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IF NFL FOLLOWS SUIT, DEFENSE WILL DECIDE IT.

Byline: KEVIN MODESTI

SAN DIEGO - Centuries before there were Super Bowls, before there were Raiders and Buccaneers, before there even were shoe contracts, sports' biggest themes were already established.

In ye olde sports bar and gambling hall, the lads argued about who wins between Size and Speed, between Youth and Experience and - in the greatest rivalry of all - between the Irresistible Force and the Immovable Object.

Prithee, give me the Irresistible Force plus the points.

The oldest rivalry lives on today in San Diego in the showdown between the Oakland offense, which gained more yards than any other in the NFL in the regular season, and the Tampa Bay defense, which allowed the fewest.

It's the first Super Bowl to match the season's No. 1 offense and No. 1 defense, and therefore the ultimate test of which is more important.

You know the cliches: Defense wins championships. Good defense beats good offense. Good pitching beats good hitting.

Tampa Bay fans hope they're true.

Among those fans is a one-time resident of neighboring Sarasota, Fla., named Jim Tracy.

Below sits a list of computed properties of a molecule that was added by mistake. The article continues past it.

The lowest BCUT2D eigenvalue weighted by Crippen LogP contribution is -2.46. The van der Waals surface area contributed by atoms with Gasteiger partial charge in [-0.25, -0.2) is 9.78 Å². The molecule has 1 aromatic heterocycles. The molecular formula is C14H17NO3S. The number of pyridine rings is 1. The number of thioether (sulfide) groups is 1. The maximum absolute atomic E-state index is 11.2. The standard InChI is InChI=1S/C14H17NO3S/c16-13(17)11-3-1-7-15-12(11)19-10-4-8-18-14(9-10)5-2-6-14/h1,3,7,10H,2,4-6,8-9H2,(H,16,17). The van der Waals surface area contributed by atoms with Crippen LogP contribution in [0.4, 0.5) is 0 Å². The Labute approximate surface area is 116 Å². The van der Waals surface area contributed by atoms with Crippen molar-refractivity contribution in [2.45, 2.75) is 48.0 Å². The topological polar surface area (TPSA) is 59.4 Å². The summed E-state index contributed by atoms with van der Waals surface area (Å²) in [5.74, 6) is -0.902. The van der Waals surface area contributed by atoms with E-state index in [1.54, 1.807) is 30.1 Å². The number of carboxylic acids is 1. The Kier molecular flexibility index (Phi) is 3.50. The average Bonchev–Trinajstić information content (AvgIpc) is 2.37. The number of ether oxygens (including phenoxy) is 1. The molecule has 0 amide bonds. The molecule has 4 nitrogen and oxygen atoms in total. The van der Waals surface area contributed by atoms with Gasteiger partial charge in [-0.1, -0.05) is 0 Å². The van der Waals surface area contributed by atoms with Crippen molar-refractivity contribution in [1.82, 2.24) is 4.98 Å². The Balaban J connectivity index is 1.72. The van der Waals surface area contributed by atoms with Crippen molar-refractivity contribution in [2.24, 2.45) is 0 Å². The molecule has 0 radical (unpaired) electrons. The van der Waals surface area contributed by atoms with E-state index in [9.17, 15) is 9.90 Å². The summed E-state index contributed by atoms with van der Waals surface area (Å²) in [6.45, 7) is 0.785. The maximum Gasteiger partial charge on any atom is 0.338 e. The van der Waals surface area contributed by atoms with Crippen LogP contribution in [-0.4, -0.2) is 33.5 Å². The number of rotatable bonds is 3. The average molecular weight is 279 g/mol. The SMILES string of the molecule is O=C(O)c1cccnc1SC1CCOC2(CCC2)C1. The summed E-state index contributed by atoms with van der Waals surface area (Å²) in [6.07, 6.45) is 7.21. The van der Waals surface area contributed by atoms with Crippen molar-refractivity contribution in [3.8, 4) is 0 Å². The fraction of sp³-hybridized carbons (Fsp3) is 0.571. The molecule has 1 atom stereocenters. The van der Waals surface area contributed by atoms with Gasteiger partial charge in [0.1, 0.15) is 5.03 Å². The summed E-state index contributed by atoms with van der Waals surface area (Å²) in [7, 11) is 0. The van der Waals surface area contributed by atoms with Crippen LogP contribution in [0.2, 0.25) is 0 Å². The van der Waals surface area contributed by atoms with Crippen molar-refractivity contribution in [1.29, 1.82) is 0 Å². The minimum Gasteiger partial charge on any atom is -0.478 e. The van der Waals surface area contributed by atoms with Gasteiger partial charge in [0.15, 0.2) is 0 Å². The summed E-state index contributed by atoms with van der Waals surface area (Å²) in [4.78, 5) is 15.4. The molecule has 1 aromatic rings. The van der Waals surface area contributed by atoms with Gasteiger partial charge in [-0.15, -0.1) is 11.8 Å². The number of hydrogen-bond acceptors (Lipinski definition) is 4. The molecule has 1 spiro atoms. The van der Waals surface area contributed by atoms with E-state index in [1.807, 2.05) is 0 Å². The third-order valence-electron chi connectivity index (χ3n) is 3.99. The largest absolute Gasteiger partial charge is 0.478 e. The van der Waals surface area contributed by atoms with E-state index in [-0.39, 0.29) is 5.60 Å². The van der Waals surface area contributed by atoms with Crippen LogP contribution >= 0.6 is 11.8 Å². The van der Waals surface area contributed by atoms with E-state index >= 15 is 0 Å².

``The part of the cliche that's correct is that in any sport, I don't care if it's baseball, basketball or football, defense will keep you in the game,'' said Tracy, the Dodgers manager, who is rooting for the Buccaneers' defense to carry the day. ``You know if you don't have defense, you aren't going anywhere. You have to know how to win those 3-2 and 2-0 (baseball) games.

``If it's Kevin Brown at his best (pitching) against Barry Bonds at his best, Brown's going to win sometimes and Bonds is going to win sometimes. Bonds is going to get his hits against anybody on a given day. But Brown at his best will negate everybody else in the lineup.''

So, from a baseball man's perspective, the Tampa Bay defense should prevail?

Tracy isn't entirely confident.